Preparing a house for the market is a daunting task. There’s a finite amount of time to sell a home for the best price possible, so homeowners must take certain measures to ensure they make the best deal.
Most people do a good job of cleaning and picking up before showing homes to potential buyers, but overlooking one step could end up costing thousands in the long run.
Vicki Sindelar is an accredited home staging professional with Finishing Touches Staging and Design. She says staging is all about turning a house into a simple and clean canvas so buyers can see the potential in it.
“I would depersonalize it, I would make it absolutely immaculately clean, I would make it neutral. What we want is for the general population to be able to walk through the door and visualize themselves living there,” Sindelar says.
Depersonalizing a house involves clearing away clutter, rearranging furniture, paring down decorations and especially removing family photos. Not only does this direct viewers’ attention to the walls instead of the pictures hanging on them, it also is a safety issue. Sindelar says you don’t want strangers to be able to see pictures of your children, their names or where they go to school anywhere in the house.
Many homeowners forgo the services of a professional stager because they want to save money and clean up the house themselves. While this is fine, sometimes it isn’t enough to just vacuum, put out flowers and make the house smell nice.
“I think the main (benefit of staging) is that if it’s done when it should be, which is before the listing is done, then the pictures on the Internet look spectacular, and that is where most people go shopping for a house. They go to the Internet and they eliminate possibilities because of what they see in those pictures. … Staged homes appear to be well-cared for, and I think people want a home that someone has cared for,” Sindelar says.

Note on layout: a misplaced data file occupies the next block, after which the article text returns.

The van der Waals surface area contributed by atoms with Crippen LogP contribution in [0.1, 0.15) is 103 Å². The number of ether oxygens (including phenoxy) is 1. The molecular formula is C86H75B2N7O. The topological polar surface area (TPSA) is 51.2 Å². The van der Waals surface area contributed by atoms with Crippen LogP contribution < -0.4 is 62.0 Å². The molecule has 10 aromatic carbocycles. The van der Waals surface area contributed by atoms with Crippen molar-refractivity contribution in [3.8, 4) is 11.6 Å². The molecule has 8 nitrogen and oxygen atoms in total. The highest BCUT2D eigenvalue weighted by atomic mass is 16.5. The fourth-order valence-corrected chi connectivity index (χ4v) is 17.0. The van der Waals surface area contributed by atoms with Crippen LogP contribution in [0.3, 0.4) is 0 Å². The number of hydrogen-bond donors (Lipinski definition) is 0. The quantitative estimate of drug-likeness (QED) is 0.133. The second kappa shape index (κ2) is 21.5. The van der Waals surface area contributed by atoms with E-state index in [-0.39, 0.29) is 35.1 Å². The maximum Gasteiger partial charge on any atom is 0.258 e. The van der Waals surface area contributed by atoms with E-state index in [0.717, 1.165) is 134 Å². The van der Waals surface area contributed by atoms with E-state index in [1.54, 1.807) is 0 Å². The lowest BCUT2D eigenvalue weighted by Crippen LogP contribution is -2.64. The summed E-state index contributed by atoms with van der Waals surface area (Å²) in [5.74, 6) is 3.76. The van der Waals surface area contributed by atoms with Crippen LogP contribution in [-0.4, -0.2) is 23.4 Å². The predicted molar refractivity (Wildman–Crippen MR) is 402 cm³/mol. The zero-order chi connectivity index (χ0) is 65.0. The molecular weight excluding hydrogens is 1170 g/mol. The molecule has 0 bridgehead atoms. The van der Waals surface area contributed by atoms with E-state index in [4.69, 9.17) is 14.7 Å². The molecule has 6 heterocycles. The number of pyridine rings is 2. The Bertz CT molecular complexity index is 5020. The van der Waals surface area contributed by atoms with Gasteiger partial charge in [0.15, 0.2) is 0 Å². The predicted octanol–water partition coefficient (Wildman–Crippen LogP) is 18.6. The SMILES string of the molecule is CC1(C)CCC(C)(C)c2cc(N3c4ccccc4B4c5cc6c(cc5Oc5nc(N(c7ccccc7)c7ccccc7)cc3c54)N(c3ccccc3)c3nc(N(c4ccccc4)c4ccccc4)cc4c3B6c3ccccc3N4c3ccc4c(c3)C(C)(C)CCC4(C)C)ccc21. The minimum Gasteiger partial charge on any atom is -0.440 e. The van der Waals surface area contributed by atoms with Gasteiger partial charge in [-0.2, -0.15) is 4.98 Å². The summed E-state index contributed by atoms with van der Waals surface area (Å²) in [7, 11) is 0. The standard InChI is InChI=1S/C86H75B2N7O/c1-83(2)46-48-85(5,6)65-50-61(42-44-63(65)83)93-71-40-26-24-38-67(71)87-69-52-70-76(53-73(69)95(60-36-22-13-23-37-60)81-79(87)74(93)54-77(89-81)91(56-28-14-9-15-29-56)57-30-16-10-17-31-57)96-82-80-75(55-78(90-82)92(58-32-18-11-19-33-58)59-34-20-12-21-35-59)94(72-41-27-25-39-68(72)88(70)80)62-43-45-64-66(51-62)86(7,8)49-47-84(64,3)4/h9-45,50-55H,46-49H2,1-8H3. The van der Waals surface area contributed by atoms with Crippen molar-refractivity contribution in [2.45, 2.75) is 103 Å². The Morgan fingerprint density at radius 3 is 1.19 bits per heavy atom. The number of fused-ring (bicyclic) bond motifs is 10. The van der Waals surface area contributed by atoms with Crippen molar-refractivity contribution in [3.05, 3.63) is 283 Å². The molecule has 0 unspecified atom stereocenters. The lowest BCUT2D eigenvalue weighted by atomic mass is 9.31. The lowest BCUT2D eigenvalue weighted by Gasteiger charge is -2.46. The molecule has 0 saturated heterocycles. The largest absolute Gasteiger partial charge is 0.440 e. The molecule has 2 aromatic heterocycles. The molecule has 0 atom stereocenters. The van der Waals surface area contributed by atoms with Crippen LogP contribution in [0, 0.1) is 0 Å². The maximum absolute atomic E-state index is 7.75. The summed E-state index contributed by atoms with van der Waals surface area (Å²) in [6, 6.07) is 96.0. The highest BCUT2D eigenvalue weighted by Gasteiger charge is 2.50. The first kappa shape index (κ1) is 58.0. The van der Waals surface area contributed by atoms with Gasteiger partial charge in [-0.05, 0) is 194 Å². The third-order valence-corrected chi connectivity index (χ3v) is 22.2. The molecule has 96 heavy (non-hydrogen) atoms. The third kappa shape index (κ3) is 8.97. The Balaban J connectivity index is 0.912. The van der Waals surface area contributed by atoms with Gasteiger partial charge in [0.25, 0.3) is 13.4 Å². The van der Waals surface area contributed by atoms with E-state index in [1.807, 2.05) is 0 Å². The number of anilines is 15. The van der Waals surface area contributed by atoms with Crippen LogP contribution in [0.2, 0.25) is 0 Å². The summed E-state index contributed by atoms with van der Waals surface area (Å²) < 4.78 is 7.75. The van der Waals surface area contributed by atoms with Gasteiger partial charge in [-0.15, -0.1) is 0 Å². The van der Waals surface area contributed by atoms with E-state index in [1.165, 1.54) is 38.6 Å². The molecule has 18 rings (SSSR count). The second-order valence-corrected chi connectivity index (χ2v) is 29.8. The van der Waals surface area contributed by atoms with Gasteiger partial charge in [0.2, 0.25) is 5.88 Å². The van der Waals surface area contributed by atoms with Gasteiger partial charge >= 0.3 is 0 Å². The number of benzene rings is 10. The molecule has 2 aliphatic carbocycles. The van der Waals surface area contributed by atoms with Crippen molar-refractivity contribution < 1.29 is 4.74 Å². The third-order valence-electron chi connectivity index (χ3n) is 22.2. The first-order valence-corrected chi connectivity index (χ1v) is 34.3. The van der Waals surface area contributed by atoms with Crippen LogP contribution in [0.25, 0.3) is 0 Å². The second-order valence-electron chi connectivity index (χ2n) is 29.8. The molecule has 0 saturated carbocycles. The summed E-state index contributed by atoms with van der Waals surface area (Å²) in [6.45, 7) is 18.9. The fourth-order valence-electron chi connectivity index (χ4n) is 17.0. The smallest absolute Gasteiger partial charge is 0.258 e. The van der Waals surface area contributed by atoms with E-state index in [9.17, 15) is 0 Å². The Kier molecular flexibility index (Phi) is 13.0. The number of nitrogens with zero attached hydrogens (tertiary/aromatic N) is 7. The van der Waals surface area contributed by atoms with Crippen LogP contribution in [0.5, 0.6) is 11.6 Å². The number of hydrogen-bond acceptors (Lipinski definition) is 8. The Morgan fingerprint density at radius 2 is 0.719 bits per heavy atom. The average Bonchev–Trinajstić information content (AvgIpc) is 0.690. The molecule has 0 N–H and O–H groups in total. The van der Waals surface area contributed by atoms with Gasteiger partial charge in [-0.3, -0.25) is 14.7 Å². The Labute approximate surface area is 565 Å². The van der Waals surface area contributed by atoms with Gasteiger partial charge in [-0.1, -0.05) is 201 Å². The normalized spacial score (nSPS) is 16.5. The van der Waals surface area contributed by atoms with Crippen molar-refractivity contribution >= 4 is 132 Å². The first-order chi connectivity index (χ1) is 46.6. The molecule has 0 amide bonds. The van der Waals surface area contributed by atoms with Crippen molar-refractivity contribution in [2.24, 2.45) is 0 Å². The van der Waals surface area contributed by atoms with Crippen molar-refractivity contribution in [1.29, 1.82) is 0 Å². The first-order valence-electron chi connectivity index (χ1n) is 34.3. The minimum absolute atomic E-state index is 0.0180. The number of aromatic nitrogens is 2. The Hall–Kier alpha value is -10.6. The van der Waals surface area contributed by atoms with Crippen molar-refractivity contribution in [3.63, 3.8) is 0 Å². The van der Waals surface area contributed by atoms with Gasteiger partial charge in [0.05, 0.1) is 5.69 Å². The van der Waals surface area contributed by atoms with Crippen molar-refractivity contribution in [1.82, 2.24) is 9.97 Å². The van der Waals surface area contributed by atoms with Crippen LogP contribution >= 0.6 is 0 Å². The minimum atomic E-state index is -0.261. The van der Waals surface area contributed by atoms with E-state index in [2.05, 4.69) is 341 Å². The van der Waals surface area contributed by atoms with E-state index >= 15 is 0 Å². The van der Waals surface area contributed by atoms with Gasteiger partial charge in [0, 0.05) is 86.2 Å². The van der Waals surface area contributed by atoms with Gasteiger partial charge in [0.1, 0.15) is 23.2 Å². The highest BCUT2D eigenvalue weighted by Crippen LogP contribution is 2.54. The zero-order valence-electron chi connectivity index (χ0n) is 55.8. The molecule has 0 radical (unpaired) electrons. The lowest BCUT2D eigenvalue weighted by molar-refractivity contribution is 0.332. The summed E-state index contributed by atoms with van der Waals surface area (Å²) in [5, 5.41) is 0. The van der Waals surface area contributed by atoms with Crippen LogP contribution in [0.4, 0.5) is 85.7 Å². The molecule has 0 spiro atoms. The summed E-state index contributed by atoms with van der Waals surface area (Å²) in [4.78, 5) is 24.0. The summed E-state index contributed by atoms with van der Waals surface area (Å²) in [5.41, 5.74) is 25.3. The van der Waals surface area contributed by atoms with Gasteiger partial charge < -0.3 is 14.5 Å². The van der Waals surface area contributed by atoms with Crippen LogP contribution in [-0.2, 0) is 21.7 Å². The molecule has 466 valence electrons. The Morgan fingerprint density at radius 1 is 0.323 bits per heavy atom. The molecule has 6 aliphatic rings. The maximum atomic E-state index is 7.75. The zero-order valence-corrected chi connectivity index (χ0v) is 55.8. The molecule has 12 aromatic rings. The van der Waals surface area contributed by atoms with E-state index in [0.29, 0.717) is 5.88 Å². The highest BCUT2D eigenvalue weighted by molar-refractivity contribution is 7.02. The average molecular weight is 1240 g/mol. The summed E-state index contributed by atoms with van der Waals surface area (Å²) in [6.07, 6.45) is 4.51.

Real estate website Trulia notes in an article about home staging that buyers make their final decision about purchasing a home based largely on emotion, and staged homes can help create that emotional connection.
“Homebuyers begin their shopping process with a list of criteria … but what pulls them towards one house over another is the emotional experience they have upon entering that specific house,” the article says.
Sindelar also believes every room needs to have a purpose. A spare bedroom should look like a spare bedroom when showing it to potential buyers. It shouldn’t be a catch-all room for old exercise equipment or holiday decorations.
Her services can involve as little or as much direct intervention as the homeowner wants. Sometimes she walks through the house and makes a detailed list of suggestions the owners take care of themselves; other times she has full control and does the staging and organizing herself. Her main goal is to make the house look as good as possible so it sells quickly.
“Honestly, staging could be $100 to maybe $500 and you have it done, versus lowering your price $10,000 in a month because no one is looking at your house. … That’s why I do it, is to help people get the best price for their house in the shortest amount of time,” she says.
Statistics uphold the claim that staged homes sell faster and for a better price. According to a 2010 report by the Real Estate Staging Association, staged homes spent 78 percent less time on the market than un-staged homes, which could potentially save homeowners nearly $15,000 in mortgage and expenses.